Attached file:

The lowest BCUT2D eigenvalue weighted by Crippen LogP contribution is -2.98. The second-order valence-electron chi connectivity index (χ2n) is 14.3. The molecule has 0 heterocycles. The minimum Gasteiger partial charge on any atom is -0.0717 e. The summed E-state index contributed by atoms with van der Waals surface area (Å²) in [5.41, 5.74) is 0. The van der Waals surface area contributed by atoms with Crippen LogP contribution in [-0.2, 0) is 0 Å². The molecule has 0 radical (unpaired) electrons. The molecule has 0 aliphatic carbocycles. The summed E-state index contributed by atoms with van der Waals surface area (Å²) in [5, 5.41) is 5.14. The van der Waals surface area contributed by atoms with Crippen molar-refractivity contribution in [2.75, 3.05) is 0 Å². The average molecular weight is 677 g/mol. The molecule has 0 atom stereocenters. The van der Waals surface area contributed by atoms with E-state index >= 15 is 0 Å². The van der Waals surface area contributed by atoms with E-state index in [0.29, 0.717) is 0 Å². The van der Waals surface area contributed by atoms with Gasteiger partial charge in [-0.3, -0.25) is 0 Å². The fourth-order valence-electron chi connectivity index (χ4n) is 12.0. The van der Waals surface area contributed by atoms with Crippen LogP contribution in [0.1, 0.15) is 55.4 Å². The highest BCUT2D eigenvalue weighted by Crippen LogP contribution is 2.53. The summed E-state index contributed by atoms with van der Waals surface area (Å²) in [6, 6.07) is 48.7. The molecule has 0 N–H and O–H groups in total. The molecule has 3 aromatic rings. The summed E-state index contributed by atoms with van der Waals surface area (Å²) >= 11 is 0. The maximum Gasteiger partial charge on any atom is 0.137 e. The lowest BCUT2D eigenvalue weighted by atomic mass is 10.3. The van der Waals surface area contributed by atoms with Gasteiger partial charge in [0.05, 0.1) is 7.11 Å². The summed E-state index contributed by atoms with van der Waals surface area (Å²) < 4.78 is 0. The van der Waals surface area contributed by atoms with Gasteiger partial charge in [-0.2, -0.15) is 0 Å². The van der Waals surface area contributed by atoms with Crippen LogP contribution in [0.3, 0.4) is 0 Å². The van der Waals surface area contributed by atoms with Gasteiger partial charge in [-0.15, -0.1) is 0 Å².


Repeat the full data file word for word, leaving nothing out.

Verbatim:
The lowest BCUT2D eigenvalue weighted by Crippen LogP contribution is -2.98. The second-order valence-electron chi connectivity index (χ2n) is 14.3. The molecule has 0 heterocycles. The minimum Gasteiger partial charge on any atom is -0.0717 e. The summed E-state index contributed by atoms with van der Waals surface area (Å²) in [5.41, 5.74) is 0. The van der Waals surface area contributed by atoms with Crippen LogP contribution in [-0.2, 0) is 0 Å². The molecule has 0 radical (unpaired) electrons. The molecule has 0 aliphatic carbocycles. The summed E-state index contributed by atoms with van der Waals surface area (Å²) in [5, 5.41) is 5.14. The van der Waals surface area contributed by atoms with Crippen molar-refractivity contribution in [2.75, 3.05) is 0 Å². The average molecular weight is 677 g/mol. The molecule has 0 atom stereocenters. The van der Waals surface area contributed by atoms with E-state index >= 15 is 0 Å². The van der Waals surface area contributed by atoms with E-state index in [0.29, 0.717) is 0 Å². The van der Waals surface area contributed by atoms with Gasteiger partial charge in [-0.3, -0.25) is 0 Å². The fourth-order valence-electron chi connectivity index (χ4n) is 12.0. The van der Waals surface area contributed by atoms with Crippen LogP contribution in [0.1, 0.15) is 55.4 Å². The highest BCUT2D eigenvalue weighted by Crippen LogP contribution is 2.53. The summed E-state index contributed by atoms with van der Waals surface area (Å²) in [6, 6.07) is 48.7. The molecule has 0 N–H and O–H groups in total. The molecule has 3 aromatic rings. The summed E-state index contributed by atoms with van der Waals surface area (Å²) >= 11 is 0. The maximum Gasteiger partial charge on any atom is 0.137 e. The lowest BCUT2D eigenvalue weighted by atomic mass is 10.3. The van der Waals surface area contributed by atoms with Gasteiger partial charge in [0.05, 0.1) is 7.11 Å². The summed E-state index contributed by atoms with van der Waals surface area (Å²) < 4.78 is 0. The van der Waals surface area contributed by atoms with Gasteiger partial charge in [-0.2, -0.15) is 0 Å². The van der Waals surface area contributed by atoms with Crippen LogP contribution in [0.3, 0.4) is 0 Å². The van der Waals surface area contributed by atoms with Gasteiger partial charge in [-0.15, -0.1) is 0 Å².